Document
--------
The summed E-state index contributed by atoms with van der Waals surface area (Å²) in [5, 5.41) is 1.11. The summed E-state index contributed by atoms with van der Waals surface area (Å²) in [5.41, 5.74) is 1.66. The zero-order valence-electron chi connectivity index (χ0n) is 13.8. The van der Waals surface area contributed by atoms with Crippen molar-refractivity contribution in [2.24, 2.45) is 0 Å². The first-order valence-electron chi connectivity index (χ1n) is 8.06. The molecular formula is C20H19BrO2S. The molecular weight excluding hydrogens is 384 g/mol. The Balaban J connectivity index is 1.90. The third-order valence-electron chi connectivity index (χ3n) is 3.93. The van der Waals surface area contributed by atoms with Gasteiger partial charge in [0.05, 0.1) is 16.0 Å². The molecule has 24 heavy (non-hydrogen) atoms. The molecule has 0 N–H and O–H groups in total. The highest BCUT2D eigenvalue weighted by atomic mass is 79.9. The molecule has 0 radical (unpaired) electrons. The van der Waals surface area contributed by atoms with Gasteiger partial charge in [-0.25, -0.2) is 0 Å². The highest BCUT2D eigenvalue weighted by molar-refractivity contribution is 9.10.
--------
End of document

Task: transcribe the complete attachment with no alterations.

The summed E-state index contributed by atoms with van der Waals surface area (Å²) in [5, 5.41) is 1.11. The summed E-state index contributed by atoms with van der Waals surface area (Å²) in [5.41, 5.74) is 1.66. The zero-order valence-electron chi connectivity index (χ0n) is 13.8. The van der Waals surface area contributed by atoms with Crippen molar-refractivity contribution in [2.24, 2.45) is 0 Å². The first-order valence-electron chi connectivity index (χ1n) is 8.06. The molecular formula is C20H19BrO2S. The molecular weight excluding hydrogens is 384 g/mol. The Balaban J connectivity index is 1.90. The third-order valence-electron chi connectivity index (χ3n) is 3.93. The van der Waals surface area contributed by atoms with Gasteiger partial charge in [0.05, 0.1) is 16.0 Å². The molecule has 24 heavy (non-hydrogen) atoms. The molecule has 0 N–H and O–H groups in total. The highest BCUT2D eigenvalue weighted by atomic mass is 79.9. The molecule has 0 radical (unpaired) electrons. The van der Waals surface area contributed by atoms with Gasteiger partial charge in [-0.25, -0.2) is 0 Å². The highest BCUT2D eigenvalue weighted by molar-refractivity contribution is 9.10.